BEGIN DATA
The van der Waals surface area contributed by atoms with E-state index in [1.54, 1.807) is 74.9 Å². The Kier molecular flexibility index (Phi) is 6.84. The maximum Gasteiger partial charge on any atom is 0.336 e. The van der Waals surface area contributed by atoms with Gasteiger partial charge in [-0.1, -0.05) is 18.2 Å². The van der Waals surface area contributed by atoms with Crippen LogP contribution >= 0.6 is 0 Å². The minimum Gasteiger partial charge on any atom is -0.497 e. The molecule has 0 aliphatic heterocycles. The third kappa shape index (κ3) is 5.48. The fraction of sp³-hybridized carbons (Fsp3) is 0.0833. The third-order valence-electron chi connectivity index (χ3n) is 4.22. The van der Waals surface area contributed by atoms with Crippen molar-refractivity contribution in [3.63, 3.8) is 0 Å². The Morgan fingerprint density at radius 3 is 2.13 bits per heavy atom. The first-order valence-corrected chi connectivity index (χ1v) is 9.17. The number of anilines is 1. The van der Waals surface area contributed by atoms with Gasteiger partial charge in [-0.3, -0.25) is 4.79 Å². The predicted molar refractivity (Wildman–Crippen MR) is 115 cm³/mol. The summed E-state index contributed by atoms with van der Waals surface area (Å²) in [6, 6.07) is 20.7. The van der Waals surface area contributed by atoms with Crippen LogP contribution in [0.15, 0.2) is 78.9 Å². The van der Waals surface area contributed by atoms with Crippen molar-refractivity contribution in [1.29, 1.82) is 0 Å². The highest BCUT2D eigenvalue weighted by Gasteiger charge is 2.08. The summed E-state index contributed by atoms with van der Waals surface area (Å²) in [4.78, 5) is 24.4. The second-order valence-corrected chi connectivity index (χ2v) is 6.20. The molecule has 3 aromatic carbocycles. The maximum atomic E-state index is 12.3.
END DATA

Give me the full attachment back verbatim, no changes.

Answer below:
The van der Waals surface area contributed by atoms with E-state index in [1.54, 1.807) is 74.9 Å². The Kier molecular flexibility index (Phi) is 6.84. The maximum Gasteiger partial charge on any atom is 0.336 e. The van der Waals surface area contributed by atoms with Gasteiger partial charge in [-0.1, -0.05) is 18.2 Å². The van der Waals surface area contributed by atoms with Crippen LogP contribution >= 0.6 is 0 Å². The minimum Gasteiger partial charge on any atom is -0.497 e. The molecule has 0 aliphatic heterocycles. The third kappa shape index (κ3) is 5.48. The fraction of sp³-hybridized carbons (Fsp3) is 0.0833. The third-order valence-electron chi connectivity index (χ3n) is 4.22. The van der Waals surface area contributed by atoms with Crippen molar-refractivity contribution in [3.63, 3.8) is 0 Å². The Morgan fingerprint density at radius 3 is 2.13 bits per heavy atom. The first-order valence-corrected chi connectivity index (χ1v) is 9.17. The number of anilines is 1. The van der Waals surface area contributed by atoms with Gasteiger partial charge in [-0.3, -0.25) is 4.79 Å². The predicted molar refractivity (Wildman–Crippen MR) is 115 cm³/mol. The summed E-state index contributed by atoms with van der Waals surface area (Å²) in [6, 6.07) is 20.7. The van der Waals surface area contributed by atoms with Crippen LogP contribution in [0.15, 0.2) is 78.9 Å². The van der Waals surface area contributed by atoms with Crippen molar-refractivity contribution in [1.29, 1.82) is 0 Å². The highest BCUT2D eigenvalue weighted by Gasteiger charge is 2.08. The summed E-state index contributed by atoms with van der Waals surface area (Å²) in [4.78, 5) is 24.4. The second-order valence-corrected chi connectivity index (χ2v) is 6.20. The molecule has 3 aromatic carbocycles. The maximum atomic E-state index is 12.3.